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Cyber-Savvy Therapy: Social Networking of Grieving Youth
Cyber-Savvy Therapy: Social Networking of Grieving Youth
Cyber-Savvy Therapy: Social Networking of Grieving Youth
Cyber-Savvy Therapy: Social Networking of Grieving Youth
Cyber-Savvy Therapy: Social Networking of Grieving Youth
Cyber-Savvy Therapy: Social Networking of Grieving Youth
Cyber-Savvy Therapy: Social Networking of Grieving Youth
Cyber-Savvy Therapy: Social Networking of Grieving Youth
Cyber-Savvy Therapy: Social Networking of Grieving Youth
Cyber-Savvy Therapy: Social Networking of Grieving Youth
Cyber-Savvy Therapy: Social Networking of Grieving Youth
Cyber-Savvy Therapy: Social Networking of Grieving Youth
Cyber-Savvy Therapy: Social Networking of Grieving Youth
Cyber-Savvy Therapy: Social Networking of Grieving Youth
Cyber-Savvy Therapy: Social Networking of Grieving Youth
Cyber-Savvy Therapy: Social Networking of Grieving Youth
Cyber-Savvy Therapy: Social Networking of Grieving Youth
Cyber-Savvy Therapy: Social Networking of Grieving Youth
Cyber-Savvy Therapy: Social Networking of Grieving Youth
Cyber-Savvy Therapy: Social Networking of Grieving Youth
Cyber-Savvy Therapy: Social Networking of Grieving Youth
Cyber-Savvy Therapy: Social Networking of Grieving Youth
Cyber-Savvy Therapy: Social Networking of Grieving Youth
Cyber-Savvy Therapy: Social Networking of Grieving Youth
Cyber-Savvy Therapy: Social Networking of Grieving Youth
Cyber-Savvy Therapy: Social Networking of Grieving Youth
Cyber-Savvy Therapy: Social Networking of Grieving Youth
Cyber-Savvy Therapy: Social Networking of Grieving Youth
Cyber-Savvy Therapy: Social Networking of Grieving Youth
Cyber-Savvy Therapy: Social Networking of Grieving Youth
Cyber-Savvy Therapy: Social Networking of Grieving Youth
Cyber-Savvy Therapy: Social Networking of Grieving Youth
Cyber-Savvy Therapy: Social Networking of Grieving Youth
Cyber-Savvy Therapy: Social Networking of Grieving Youth
Cyber-Savvy Therapy: Social Networking of Grieving Youth
Cyber-Savvy Therapy: Social Networking of Grieving Youth
Cyber-Savvy Therapy: Social Networking of Grieving Youth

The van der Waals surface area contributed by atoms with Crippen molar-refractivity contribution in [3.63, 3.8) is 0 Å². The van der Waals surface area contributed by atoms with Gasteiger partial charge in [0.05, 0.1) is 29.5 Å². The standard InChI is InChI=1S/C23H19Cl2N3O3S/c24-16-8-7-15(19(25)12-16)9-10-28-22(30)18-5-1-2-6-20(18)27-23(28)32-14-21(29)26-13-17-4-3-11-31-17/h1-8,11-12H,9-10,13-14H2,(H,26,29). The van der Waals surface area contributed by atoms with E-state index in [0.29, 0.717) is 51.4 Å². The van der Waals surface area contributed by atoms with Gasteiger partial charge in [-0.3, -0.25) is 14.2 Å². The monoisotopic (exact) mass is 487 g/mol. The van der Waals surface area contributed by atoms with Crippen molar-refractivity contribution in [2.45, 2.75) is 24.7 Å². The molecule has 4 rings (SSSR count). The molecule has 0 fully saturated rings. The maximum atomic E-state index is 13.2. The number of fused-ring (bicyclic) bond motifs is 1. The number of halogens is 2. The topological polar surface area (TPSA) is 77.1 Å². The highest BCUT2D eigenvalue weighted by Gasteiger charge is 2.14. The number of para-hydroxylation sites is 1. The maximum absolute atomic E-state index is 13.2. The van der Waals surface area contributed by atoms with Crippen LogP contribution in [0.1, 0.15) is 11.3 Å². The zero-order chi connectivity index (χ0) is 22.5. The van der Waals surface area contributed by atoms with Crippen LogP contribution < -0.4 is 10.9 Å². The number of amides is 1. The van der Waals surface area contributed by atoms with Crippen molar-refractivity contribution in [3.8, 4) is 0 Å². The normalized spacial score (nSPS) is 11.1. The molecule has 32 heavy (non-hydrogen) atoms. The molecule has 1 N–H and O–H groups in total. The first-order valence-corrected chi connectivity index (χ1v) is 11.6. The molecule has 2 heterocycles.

Cyber-Savvy Therapy: Social Networking of Grieving Youth
Cyber-Savvy Therapy: Social Networking of Grieving Youth
Cyber-Savvy Therapy: Social Networking of Grieving Youth
Cyber-Savvy Therapy: Social Networking of Grieving Youth
Cyber-Savvy Therapy: Social Networking of Grieving Youth
Cyber-Savvy Therapy: Social Networking of Grieving Youth
Cyber-Savvy Therapy: Social Networking of Grieving Youth
Cyber-Savvy Therapy: Social Networking of Grieving Youth
Cyber-Savvy Therapy: Social Networking of Grieving Youth
Cyber-Savvy Therapy: Social Networking of Grieving Youth
Cyber-Savvy Therapy: Social Networking of Grieving Youth
Cyber-Savvy Therapy: Social Networking of Grieving Youth
Cyber-Savvy Therapy: Social Networking of Grieving Youth
Cyber-Savvy Therapy: Social Networking of Grieving Youth
Cyber-Savvy Therapy: Social Networking of Grieving Youth
Cyber-Savvy Therapy: Social Networking of Grieving Youth
Cyber-Savvy Therapy: Social Networking of Grieving Youth
Cyber-Savvy Therapy: Social Networking of Grieving Youth
Cyber-Savvy Therapy: Social Networking of Grieving Youth
Cyber-Savvy Therapy: Social Networking of Grieving Youth
Cyber-Savvy Therapy: Social Networking of Grieving Youth
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Cyber-Savvy Therapy: Social Networking of Grieving Youth

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Cheryl Edwards and Daxon Edwards present on how young adults express their grief online and how counselors and businesses should create a presence for themselves on Facebook with Fan Pages or Groups.

Cheryl Edwards and Daxon Edwards present on how young adults express their grief online and how counselors and businesses should create a presence for themselves on Facebook with Fan Pages or Groups.

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  • Video is from 2009. Stats have changed, but it shows you the radical change that’s going on. Social media is here to stay. As counselors and grief professionals, it’s important to know the normalization going on for those under 35, but also how it’s changing the older generations.